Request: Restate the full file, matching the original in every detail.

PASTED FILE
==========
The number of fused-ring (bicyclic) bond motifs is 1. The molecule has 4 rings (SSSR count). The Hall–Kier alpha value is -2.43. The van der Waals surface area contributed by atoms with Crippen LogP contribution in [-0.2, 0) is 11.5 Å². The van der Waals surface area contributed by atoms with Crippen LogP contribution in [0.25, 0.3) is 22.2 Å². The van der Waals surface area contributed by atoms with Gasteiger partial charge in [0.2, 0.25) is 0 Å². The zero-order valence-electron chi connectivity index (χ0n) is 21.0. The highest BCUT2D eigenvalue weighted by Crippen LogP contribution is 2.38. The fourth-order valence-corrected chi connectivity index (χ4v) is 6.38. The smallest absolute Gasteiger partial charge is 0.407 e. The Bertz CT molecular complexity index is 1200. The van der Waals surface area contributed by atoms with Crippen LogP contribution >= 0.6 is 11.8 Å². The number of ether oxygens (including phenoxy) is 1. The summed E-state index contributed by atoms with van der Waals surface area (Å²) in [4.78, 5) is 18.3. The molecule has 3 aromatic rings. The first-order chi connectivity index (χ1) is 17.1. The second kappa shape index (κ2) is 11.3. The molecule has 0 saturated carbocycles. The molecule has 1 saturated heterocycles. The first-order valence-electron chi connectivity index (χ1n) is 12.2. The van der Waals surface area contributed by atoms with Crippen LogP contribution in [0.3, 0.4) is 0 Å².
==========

The number of fused-ring (bicyclic) bond motifs is 1. The molecule has 4 rings (SSSR count). The Hall–Kier alpha value is -2.43. The van der Waals surface area contributed by atoms with Crippen LogP contribution in [-0.2, 0) is 11.5 Å². The van der Waals surface area contributed by atoms with Crippen LogP contribution in [0.25, 0.3) is 22.2 Å². The van der Waals surface area contributed by atoms with Gasteiger partial charge in [0.2, 0.25) is 0 Å². The zero-order valence-electron chi connectivity index (χ0n) is 21.0. The highest BCUT2D eigenvalue weighted by Crippen LogP contribution is 2.38. The fourth-order valence-corrected chi connectivity index (χ4v) is 6.38. The smallest absolute Gasteiger partial charge is 0.407 e. The Bertz CT molecular complexity index is 1200. The van der Waals surface area contributed by atoms with Crippen LogP contribution >= 0.6 is 11.8 Å². The number of ether oxygens (including phenoxy) is 1. The summed E-state index contributed by atoms with van der Waals surface area (Å²) in [4.78, 5) is 18.3. The molecule has 3 aromatic rings. The first-order chi connectivity index (χ1) is 17.1. The second kappa shape index (κ2) is 11.3. The molecule has 0 saturated carbocycles. The molecule has 1 saturated heterocycles. The first-order valence-electron chi connectivity index (χ1n) is 12.2. The van der Waals surface area contributed by atoms with Crippen LogP contribution in [0.3, 0.4) is 0 Å².